The Daily Experience in Late Life project is funded by the National Institute on Aging to study how social interactions improve the health of older adults. Past research on the links between social interactions and health has been largely based on people’s self-reported physical activity, cognitive activity and social interactions. But people tend to overestimate their physical activity. This study will compare self-evaluations with actual in-the-moment measures. A group of 300 adults over the age of 70 from across Austin will participate in this study starting in August, 2016. Participants will start with a self-evaluation of physical activity and social interactions, as well as a test of cognitive abilities. Then, they will wear small, comfortable devices that assess their physical activity, sleep, and daily environments. Researchers hope to learn how older adults’ daily experiences translate into their emotional, cognitive, and physical heath.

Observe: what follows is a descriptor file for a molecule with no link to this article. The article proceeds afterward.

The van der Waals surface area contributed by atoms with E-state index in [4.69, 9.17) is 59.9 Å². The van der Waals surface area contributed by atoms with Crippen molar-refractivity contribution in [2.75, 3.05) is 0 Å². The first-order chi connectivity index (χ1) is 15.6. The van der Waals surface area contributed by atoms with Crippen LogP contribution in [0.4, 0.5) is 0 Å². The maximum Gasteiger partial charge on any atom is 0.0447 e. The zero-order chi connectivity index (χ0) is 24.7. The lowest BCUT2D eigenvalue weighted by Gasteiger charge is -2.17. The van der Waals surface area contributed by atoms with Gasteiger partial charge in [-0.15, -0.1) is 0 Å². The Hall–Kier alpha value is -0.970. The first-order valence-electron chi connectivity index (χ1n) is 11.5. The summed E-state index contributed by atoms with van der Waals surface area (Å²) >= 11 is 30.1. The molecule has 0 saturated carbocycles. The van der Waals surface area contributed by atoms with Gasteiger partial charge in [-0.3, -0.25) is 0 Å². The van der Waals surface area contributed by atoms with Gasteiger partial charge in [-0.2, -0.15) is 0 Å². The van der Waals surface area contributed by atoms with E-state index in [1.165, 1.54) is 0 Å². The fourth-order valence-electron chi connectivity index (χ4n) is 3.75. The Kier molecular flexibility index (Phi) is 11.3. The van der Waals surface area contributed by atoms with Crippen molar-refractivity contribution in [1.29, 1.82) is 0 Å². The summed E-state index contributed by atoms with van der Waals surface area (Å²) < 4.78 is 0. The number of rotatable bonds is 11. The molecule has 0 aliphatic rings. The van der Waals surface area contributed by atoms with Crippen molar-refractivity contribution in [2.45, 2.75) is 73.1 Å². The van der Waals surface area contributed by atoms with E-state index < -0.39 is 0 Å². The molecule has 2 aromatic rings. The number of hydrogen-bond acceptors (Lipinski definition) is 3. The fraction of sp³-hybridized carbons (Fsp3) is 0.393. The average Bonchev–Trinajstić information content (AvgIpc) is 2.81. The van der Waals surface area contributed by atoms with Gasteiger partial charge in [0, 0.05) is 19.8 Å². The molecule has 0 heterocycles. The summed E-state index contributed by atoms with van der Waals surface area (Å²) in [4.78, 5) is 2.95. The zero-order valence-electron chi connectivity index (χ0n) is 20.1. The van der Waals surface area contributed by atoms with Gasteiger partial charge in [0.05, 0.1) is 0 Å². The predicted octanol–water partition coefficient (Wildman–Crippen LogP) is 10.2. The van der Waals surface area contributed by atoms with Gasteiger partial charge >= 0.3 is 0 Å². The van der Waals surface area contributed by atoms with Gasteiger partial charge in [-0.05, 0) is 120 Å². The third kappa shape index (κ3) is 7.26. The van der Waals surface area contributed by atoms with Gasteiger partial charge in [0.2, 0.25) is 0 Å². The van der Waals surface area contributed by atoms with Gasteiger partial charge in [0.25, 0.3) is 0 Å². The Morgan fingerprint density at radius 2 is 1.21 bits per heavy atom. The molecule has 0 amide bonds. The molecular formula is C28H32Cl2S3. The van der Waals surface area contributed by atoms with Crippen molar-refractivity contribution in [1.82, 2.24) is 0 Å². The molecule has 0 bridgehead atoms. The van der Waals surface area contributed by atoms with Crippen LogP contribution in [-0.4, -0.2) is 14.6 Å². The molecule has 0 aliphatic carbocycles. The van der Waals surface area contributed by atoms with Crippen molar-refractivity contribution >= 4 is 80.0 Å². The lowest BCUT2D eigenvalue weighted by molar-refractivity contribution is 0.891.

This study was supported by grants from the National Institute on Aging (NIA), R01AG046460, Social Networks and Well-being in Late Life: A Study of Daily Mechanisms (Karen L.Fingerman, Principal investigator) This research also was supported by grant, 5 R24 HD042849 awarded to the Population Research Center (PRC) at The University of Texas at Austin by the Eunice Kennedy Shriver National Institute of Child Health and Human Development (NICHD).